Mask Making!

  • Closeup shot of painting arts on the display
  • A young girl painting on a wall.
  • A group of papier mache masks hanging on a wall.
  • A group of masks on a table.
  • A girl wearing a purple shirt.
  • A girl wearing a red shirt.
  • A boy is working on a piece of paper.
  • A girl with long hair.
  • A boy is working on a paper boat.
3rd Grade, Teaching

Students in the 3rd grade studied the African culture in their general classrooms. As an accompanying art study and in celebration of Black History Month, students learned about the role of masks in African culture. They learned that masks were used for various celebrations including weddings, a newly initiated member, the birth of a child, the coming of the crops, and more! We looked at mask masks found in African cultures such as Dan masks, Ligbi, Kwele, Pende, Senufo masks, and more!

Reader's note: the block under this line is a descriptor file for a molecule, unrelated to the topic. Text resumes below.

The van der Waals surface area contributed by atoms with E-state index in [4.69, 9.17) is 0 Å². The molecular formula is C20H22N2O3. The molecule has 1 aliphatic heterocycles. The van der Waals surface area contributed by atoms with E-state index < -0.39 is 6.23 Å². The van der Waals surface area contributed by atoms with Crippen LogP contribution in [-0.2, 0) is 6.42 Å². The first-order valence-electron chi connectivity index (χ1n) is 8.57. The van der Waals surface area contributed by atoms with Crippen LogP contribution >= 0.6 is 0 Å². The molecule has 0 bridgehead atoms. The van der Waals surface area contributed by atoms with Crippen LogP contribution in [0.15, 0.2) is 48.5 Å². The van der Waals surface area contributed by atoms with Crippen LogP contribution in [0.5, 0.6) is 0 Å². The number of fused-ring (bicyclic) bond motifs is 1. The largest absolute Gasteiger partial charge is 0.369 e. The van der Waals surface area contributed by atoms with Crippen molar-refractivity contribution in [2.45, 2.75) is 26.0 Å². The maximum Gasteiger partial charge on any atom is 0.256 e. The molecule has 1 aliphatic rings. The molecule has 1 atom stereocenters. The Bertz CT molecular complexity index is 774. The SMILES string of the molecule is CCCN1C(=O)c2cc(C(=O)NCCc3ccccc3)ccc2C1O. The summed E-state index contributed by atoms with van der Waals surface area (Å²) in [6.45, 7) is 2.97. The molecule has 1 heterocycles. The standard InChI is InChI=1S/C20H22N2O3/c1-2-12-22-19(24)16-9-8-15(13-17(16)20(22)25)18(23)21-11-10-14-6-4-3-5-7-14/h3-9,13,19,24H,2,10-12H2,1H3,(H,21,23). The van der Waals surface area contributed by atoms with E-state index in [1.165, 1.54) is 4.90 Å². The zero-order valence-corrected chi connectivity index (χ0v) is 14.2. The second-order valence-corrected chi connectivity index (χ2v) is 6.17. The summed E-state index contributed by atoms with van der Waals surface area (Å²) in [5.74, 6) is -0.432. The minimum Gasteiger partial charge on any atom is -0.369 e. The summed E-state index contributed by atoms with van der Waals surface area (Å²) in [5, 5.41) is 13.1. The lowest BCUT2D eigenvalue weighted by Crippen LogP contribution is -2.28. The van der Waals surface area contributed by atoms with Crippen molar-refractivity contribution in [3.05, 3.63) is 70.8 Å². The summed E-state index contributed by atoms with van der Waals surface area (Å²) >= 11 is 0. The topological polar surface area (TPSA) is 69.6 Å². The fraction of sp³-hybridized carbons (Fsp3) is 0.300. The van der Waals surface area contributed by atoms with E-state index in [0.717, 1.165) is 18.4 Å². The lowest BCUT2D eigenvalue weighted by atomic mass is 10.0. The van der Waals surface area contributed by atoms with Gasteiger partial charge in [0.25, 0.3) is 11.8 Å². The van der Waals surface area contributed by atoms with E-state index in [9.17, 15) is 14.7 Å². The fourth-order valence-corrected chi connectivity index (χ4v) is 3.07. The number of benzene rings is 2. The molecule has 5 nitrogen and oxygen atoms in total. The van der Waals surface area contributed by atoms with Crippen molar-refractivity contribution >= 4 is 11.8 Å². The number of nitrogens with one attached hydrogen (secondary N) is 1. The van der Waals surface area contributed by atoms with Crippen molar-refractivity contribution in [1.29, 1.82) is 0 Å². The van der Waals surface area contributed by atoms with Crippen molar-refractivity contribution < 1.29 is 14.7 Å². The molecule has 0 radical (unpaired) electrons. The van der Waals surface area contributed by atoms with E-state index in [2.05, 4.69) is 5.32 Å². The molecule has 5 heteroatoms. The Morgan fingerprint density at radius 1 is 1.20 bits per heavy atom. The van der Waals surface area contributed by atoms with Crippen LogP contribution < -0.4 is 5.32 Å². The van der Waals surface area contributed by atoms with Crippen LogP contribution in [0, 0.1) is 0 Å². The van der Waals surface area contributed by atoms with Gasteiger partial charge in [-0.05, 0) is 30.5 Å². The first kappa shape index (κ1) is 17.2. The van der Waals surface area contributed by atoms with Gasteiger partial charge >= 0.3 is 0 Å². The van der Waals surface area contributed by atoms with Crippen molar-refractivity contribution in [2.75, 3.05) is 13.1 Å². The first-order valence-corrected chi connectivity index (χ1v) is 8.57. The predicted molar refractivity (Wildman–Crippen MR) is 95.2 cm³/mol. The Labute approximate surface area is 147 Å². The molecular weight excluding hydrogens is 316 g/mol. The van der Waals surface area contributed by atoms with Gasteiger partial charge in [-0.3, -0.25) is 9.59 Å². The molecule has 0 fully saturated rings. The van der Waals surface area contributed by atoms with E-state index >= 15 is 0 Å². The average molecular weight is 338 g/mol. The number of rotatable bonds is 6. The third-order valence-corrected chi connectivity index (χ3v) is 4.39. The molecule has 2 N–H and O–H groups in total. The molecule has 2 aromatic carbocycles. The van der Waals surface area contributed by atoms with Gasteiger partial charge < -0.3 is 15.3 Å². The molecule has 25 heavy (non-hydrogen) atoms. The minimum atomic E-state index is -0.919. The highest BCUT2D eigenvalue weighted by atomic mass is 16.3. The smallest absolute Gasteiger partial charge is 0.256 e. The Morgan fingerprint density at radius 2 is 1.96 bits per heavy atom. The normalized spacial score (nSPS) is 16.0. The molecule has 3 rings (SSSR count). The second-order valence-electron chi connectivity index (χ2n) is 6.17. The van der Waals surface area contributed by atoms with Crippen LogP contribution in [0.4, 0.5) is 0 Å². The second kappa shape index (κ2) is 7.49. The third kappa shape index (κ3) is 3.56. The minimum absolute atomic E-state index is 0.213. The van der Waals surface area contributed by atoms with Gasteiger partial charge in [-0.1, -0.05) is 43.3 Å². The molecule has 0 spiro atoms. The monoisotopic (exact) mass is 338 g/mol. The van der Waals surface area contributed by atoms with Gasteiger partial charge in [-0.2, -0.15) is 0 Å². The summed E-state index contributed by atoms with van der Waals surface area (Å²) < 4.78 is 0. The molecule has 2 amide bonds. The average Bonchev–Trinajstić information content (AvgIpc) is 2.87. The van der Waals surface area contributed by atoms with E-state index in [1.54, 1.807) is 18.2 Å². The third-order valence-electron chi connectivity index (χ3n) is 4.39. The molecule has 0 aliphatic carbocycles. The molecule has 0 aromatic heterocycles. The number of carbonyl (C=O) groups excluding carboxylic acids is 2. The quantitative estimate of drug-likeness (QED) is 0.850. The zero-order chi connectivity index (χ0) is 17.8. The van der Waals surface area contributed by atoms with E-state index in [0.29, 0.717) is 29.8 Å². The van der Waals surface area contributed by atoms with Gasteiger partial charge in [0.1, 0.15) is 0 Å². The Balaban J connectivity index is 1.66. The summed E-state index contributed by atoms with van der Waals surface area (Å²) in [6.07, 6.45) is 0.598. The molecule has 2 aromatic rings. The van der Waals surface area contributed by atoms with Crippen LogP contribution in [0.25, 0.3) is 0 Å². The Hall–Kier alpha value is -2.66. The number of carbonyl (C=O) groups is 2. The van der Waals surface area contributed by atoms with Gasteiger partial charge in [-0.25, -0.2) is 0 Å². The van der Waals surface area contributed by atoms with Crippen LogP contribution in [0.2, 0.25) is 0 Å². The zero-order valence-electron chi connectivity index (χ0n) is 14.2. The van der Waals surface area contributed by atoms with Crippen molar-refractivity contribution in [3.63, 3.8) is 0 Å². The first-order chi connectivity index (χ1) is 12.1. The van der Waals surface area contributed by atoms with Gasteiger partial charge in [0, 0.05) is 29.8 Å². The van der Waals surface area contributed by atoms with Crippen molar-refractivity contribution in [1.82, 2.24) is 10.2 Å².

They also learned a few different ways to wear a traditional African mask. Some wore their masks as a vertical mask, a helmet, and/or a crest. We found out that masks can be made with many different materials including leather, fabric, wood, metal, and more. 

After studying all about mask making in various African cultures, students designed a mask of their own. Would it be Anthropomorphic (a mask resembling a human form)? Would it be zoologic (a mask resembling animal form)? Would it be composite (a mask resembling both human & animal)? After deciding      , students designed and created masks with meaning using found materials and paint.